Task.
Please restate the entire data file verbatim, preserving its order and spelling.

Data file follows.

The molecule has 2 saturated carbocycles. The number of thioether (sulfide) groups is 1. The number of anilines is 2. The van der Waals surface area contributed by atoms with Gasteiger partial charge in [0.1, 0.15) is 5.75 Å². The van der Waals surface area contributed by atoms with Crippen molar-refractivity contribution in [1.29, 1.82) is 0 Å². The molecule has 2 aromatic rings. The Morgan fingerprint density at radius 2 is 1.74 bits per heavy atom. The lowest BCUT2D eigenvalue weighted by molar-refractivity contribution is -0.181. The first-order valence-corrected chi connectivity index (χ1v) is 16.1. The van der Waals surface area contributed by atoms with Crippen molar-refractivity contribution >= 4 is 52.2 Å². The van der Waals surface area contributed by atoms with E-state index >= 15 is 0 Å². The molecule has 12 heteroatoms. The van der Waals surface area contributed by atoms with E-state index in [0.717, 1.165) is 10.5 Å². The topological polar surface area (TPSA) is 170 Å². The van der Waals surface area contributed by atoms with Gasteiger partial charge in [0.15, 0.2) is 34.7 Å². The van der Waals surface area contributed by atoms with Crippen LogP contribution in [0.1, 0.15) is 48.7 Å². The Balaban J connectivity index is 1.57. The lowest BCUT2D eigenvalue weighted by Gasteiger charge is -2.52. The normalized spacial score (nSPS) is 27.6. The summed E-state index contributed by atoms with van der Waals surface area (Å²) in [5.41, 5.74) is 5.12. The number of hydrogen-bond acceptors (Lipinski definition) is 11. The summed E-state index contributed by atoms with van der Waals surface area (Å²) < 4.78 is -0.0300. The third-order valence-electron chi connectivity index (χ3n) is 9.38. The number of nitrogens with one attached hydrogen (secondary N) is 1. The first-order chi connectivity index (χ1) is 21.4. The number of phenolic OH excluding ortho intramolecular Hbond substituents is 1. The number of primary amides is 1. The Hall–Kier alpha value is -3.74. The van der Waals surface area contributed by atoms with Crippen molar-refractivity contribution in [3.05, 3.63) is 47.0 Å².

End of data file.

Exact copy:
The molecule has 2 saturated carbocycles. The number of thioether (sulfide) groups is 1. The number of anilines is 2. The van der Waals surface area contributed by atoms with Gasteiger partial charge in [0.1, 0.15) is 5.75 Å². The van der Waals surface area contributed by atoms with Crippen molar-refractivity contribution in [1.29, 1.82) is 0 Å². The molecule has 2 aromatic rings. The Morgan fingerprint density at radius 2 is 1.74 bits per heavy atom. The lowest BCUT2D eigenvalue weighted by molar-refractivity contribution is -0.181. The first-order valence-corrected chi connectivity index (χ1v) is 16.1. The van der Waals surface area contributed by atoms with Crippen molar-refractivity contribution >= 4 is 52.2 Å². The van der Waals surface area contributed by atoms with E-state index >= 15 is 0 Å². The molecule has 12 heteroatoms. The van der Waals surface area contributed by atoms with E-state index in [0.717, 1.165) is 10.5 Å². The topological polar surface area (TPSA) is 170 Å². The van der Waals surface area contributed by atoms with Gasteiger partial charge in [0.15, 0.2) is 34.7 Å². The van der Waals surface area contributed by atoms with Crippen LogP contribution in [0.1, 0.15) is 48.7 Å². The Balaban J connectivity index is 1.57. The lowest BCUT2D eigenvalue weighted by Gasteiger charge is -2.52. The normalized spacial score (nSPS) is 27.6. The summed E-state index contributed by atoms with van der Waals surface area (Å²) in [5.41, 5.74) is 5.12. The number of hydrogen-bond acceptors (Lipinski definition) is 11. The summed E-state index contributed by atoms with van der Waals surface area (Å²) < 4.78 is -0.0300. The third-order valence-electron chi connectivity index (χ3n) is 9.38. The number of nitrogens with one attached hydrogen (secondary N) is 1. The first-order chi connectivity index (χ1) is 21.4. The number of phenolic OH excluding ortho intramolecular Hbond substituents is 1. The number of primary amides is 1. The Hall–Kier alpha value is -3.74. The van der Waals surface area contributed by atoms with Crippen molar-refractivity contribution in [3.05, 3.63) is 47.0 Å².